Editor’s note: Our findings through our monitoring projects have served to identify and bring attention to the fact that women’s voices are missing, but have left us with more questions than answers. That’s why we’re taking our project a step further by starting a discussion on why this is the case and what can be done about it. This is part of a series of posts each week aiming to start a discussion on gender representations in online news. View past “Report Your Thoughts” discussions here.
Question 1: Where are the women (in bylines and in the newsroom)?
We’d like to start off our discussions with the most basic question about our findings: Why? Why are women present in such low numbers in our byline counts of lead articles as well as our looks inside newsrooms?
Since the late 1970s, women have made up the majority of college journalism majors, but that has yet to transfer over to the industry itself.
Here are some facts:
– The American Society of News Editors’ 2011 Newsroom Census found that women made up 36.9 percent of those working full time at daily U.S. newspapers. That percentage has fluctuated only slightly since the study began in 1999.
-The Global Media Monitoring Project (2010) found that overall in a study of media platforms from 100 countries that 37 percent of stories were reported by women. That percentage was 36 percent in the monitoring of online news sites from 16 countries.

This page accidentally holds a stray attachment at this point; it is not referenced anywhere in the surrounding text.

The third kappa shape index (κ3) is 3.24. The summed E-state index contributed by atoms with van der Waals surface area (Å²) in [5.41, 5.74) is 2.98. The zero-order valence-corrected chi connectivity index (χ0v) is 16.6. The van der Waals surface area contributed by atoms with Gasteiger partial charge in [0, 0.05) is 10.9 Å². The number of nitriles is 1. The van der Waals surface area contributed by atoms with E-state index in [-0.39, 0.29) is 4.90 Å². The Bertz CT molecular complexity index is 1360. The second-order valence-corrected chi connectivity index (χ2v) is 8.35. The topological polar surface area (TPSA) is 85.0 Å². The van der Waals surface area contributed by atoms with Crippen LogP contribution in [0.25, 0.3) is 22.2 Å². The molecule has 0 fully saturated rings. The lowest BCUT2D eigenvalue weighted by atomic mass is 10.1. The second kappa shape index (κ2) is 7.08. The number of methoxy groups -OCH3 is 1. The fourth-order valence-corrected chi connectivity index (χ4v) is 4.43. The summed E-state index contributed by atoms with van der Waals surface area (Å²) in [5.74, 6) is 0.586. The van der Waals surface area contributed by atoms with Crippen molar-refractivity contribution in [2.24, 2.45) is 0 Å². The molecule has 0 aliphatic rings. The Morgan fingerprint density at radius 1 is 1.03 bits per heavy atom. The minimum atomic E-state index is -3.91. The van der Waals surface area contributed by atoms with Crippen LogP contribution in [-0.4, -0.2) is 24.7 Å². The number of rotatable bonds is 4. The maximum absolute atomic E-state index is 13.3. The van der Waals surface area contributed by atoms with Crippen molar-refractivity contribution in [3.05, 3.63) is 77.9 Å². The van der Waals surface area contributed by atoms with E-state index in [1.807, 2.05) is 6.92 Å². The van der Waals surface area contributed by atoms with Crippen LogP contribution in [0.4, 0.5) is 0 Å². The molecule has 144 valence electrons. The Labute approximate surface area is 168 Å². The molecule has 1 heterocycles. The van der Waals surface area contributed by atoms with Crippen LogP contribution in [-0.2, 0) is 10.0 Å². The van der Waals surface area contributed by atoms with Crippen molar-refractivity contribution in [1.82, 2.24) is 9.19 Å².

-At the six-month mark, we’ve found that women wrote 37.7 percent of the lead articles on the online news sites in our Gender Check study if articles with no bylines and those with shared bylines between a man and a woman are taken out of the equation, but 34.7 percent when those are included. Among the top discussed and linked to articles around the web via the New Media Index, they bylined 31.3 percent of articles by authors or one gender or the author and only 26.3 percent overall in the first six months of 2011. In our look at the principal staff members of online-only news sites in the News Frontier Database, we discovered that women hold only 28 percent of these positions.
There have been many reasons and factors associated with this absence of women from newsrooms and among lead bylines, but we want to hear from you. What do you make of these findings. Why is this the case? If you are a woman with a background or training in journalism but are not currently working in the field, we want to know your story.
So, where are the women?
Update: We’ll also note that the International Women’s Media Foundation’s “The Global Report on the Status of Women in the News Media” that came out in March uncovered similar trends in its look at nearly 60 countries and more than 500 companies (Read our past post on this study here). The study found that 73 percent of the top management jobs were occupied by men. Overall, women held 36 percent of reporter positions.
Update 2: Much of the discussion for this week’s question took place on Twitter using the hashtag #GRdiscuss. A few people and groups participated by sharing their thoughts on the question as well as comments and links on women’s representation in the media in general. Many more retweeted parts of the discussion.
The most retweeted was one of my own comments on the subject: